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School of Physics and Astronomy

Astronomy Unit Hosts the Parker Solar Probe FIELDS Team Meeting

The QMUL Astronomy Unit hosts a meeting for the team that designed and operates the FIELDS suite of instruments onbaord NASA's Parker Solar Probe spacecraft.

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Instrument suites, including FIELDS, onboard NASA's Parker Solar Probe spacecraft.

In March 2020, the Astronomy Unit hosted a meeting of the FIELDS team of the Parker Solar Probe mission. FIELDS is one of the four instrument suites onboard Parker Solar Probe - NASA's mission to the solar atmosphere - and is led by Prof Stuart Bale who is visiting QMUL this year as the AU's Perren Professor. The team is international, consisting of members from the USA and various European countries, and includes Prof. David Burgess and Dr Christopher Chen from the AU.

FIELDS consists of a set of electric field antennas and magnetic sensors to measure the electromagnetic fields and plasma waves up close to the Sun. At the meeting, the status of the mission and instruments was discussed, along with the latest downlinked data, science results in progress, and future operations plans for the instruments. As well as the FIELDS team members, the meeting was also attended by the postdocs and students in the AU's Space Plasmas research group, giving them the opportunity learn about how a major space mission operates as well as present their research and form new collaborations.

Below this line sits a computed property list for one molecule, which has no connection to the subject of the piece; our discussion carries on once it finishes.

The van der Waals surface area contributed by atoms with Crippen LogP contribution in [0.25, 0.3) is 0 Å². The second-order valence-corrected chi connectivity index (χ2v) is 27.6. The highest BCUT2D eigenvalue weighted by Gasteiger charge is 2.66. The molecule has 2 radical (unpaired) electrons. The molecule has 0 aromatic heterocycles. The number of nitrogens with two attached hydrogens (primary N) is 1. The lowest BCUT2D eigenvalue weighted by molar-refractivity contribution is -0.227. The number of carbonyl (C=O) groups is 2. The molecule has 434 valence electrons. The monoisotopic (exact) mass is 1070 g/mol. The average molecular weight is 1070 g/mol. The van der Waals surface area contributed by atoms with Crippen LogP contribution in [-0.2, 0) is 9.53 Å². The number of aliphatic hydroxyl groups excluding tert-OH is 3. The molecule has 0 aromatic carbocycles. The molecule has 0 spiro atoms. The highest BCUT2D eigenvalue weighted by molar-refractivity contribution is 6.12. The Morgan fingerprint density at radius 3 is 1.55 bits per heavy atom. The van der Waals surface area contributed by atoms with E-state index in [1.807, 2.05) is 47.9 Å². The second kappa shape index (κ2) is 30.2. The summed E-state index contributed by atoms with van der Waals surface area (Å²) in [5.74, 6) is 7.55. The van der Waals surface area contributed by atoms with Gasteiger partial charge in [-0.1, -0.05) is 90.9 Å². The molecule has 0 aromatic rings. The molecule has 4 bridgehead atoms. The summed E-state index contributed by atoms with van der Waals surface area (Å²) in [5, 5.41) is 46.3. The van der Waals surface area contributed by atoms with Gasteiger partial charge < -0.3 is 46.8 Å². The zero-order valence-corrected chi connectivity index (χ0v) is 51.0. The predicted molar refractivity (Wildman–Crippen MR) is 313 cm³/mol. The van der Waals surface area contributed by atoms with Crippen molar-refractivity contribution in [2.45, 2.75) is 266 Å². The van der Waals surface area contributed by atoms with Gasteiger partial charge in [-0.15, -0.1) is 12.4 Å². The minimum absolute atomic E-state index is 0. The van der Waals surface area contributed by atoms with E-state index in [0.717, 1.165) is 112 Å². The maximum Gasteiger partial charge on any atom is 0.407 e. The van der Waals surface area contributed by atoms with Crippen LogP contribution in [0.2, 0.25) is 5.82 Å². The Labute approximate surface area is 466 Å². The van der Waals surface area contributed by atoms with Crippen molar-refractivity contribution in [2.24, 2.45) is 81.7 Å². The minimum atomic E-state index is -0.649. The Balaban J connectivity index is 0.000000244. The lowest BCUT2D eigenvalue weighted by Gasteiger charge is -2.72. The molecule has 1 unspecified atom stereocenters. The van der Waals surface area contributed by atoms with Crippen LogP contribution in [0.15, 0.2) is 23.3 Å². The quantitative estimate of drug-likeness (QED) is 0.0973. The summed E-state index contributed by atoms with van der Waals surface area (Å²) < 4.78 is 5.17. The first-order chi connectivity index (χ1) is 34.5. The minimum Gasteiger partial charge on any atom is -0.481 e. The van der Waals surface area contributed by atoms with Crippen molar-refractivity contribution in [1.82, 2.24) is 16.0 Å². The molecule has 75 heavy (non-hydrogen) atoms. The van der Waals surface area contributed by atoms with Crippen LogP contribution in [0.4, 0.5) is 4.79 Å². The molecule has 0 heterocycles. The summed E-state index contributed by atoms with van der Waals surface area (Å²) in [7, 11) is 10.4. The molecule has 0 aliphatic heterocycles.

The team meeting was followed the next day by a discussion meeting at the Royal Astronomical Society entitled "The near-Sun solar wind at solar minimum" where results from the wider community were discussed. The invited speakers at the RAS meeting were Dr Nicola Fox, Director of Heliophysics at NASA, and Dr Christopher Chen.

Parker Solar Probe is on its way to become the first spacecraft to fly through the solar corona, the hot outer atmosphere of the Sun, making a comprehensive set of in situ and remote measurements. The mission is designed to answer fundamental questions in plasma astrophysics such as how the solar corona is heated and the solar wind accelerated, to help understand the processes at the heart of space weather, and to investigate this unexplored area of the solar system for the first time. The spacecraft is named after Eugene Parker, who famously predicted the existence of the solar wind in 1958, shortly before it was first detected.